Skip to main content

Another major winter storm has Northeast in bull's-eye

  • Nor'easter expected to bring blizzard conditions, near-hurricane winds
  • Upstate New York, Vermont, New Hampshire and Maine could get 30 inches of snow
  • Little snow expected in Boston; New York, Philadelphia and Washington may see more

(CNN) -- A major nor'easter is expected to bring blizzard conditions to interior New England and heavy rain and near-hurricane-force wind gusts to Northeastern coastal areas Wednesday through Friday.

Little, if any, snow will fall in Boston, Massachusetts, while Washington, New York and Philadelphia, Pennsylvania, could see as much as 5 inches of snow with locally higher amounts, CNN meteorologist Sean Morris said.

Record snowfall totals of 30 inches or more will be possible across upstate New York, Vermont, New Hampshire and Maine, Morris said. Very strong winds will combine with the heavy snow to produce dangerous white-out conditions and widespread power outages.

Share your winter weather videos and pics

Hurricane-force wind gusts combined with heavy rain are likely to cause significant flight delays and cancellations at all major airports along the Eastern Seaboard on Thursday and Friday, Morris said.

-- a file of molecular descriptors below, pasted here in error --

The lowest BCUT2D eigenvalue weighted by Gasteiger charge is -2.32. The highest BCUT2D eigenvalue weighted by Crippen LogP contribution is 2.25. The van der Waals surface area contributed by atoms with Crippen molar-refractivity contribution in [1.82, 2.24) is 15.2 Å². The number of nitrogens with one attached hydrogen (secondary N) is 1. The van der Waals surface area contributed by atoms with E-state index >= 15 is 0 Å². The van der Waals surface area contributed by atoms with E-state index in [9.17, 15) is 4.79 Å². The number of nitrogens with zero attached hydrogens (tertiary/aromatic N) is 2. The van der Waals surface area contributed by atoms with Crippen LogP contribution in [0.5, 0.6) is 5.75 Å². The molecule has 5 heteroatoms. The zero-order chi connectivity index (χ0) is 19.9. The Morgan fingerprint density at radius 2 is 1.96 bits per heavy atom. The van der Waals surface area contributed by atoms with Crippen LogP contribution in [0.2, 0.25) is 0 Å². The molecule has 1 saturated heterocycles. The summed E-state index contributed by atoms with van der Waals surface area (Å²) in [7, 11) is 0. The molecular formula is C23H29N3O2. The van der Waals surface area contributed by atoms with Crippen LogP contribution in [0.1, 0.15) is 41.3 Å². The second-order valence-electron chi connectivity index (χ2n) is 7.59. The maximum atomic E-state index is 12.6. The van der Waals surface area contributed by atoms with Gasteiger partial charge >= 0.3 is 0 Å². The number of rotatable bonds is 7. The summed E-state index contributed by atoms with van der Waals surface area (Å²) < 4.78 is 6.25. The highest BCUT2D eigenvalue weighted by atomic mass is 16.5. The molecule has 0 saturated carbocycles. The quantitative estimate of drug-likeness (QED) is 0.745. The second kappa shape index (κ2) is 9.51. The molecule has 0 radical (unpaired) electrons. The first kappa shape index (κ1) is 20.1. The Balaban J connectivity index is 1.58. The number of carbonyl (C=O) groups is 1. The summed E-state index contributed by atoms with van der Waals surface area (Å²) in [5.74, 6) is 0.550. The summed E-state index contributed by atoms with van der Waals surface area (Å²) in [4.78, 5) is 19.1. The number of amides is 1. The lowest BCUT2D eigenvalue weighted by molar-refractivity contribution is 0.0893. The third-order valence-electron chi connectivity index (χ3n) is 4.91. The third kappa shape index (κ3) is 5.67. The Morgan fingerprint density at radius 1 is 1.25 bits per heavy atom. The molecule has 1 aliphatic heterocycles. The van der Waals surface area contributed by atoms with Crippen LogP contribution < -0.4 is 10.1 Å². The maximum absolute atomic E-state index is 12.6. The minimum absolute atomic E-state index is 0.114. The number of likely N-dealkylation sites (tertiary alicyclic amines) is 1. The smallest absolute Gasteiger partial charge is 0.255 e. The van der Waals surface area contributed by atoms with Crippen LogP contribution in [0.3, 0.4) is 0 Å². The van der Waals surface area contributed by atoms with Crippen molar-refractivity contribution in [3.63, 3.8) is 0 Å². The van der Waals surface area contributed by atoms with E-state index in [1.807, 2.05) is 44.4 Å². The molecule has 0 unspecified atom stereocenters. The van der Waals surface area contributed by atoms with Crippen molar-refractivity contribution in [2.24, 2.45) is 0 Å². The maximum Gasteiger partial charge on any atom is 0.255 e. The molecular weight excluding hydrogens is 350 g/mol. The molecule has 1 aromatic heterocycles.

Another storm was bringing heavy, wet snow Wednesday morning from Connecticut to Massachusetts. The National Weather Service predicted the weight of the snow would bring down tree limbs and power lines, causing scattered power outages.

Video: Dog rescued from icy pond

Scattered outages already were being reported in parts of New Hampshire and Massachusetts, where snowfall totals in the Berkshire Mountains could reach 24 inches by Wednesday night, the weather service said.

Meanwhile, central Texas was digging out from up to 4 inches of snow after setting records with more than a foot less than two weeks ago.

Sunshine was predicted for Wednesday, but CNN iReport contributor Robert Huntington of Austin, Texas, said the snow was falling hard in his neighborhood Tuesday.

"[They're] really big flakes, I mean, unusually large flakes," he said. "It's Texas. Everything's bigger in Texas."

CNN's Jim Kavanagh, Sean Morris and Mallory Simon contributed to this report.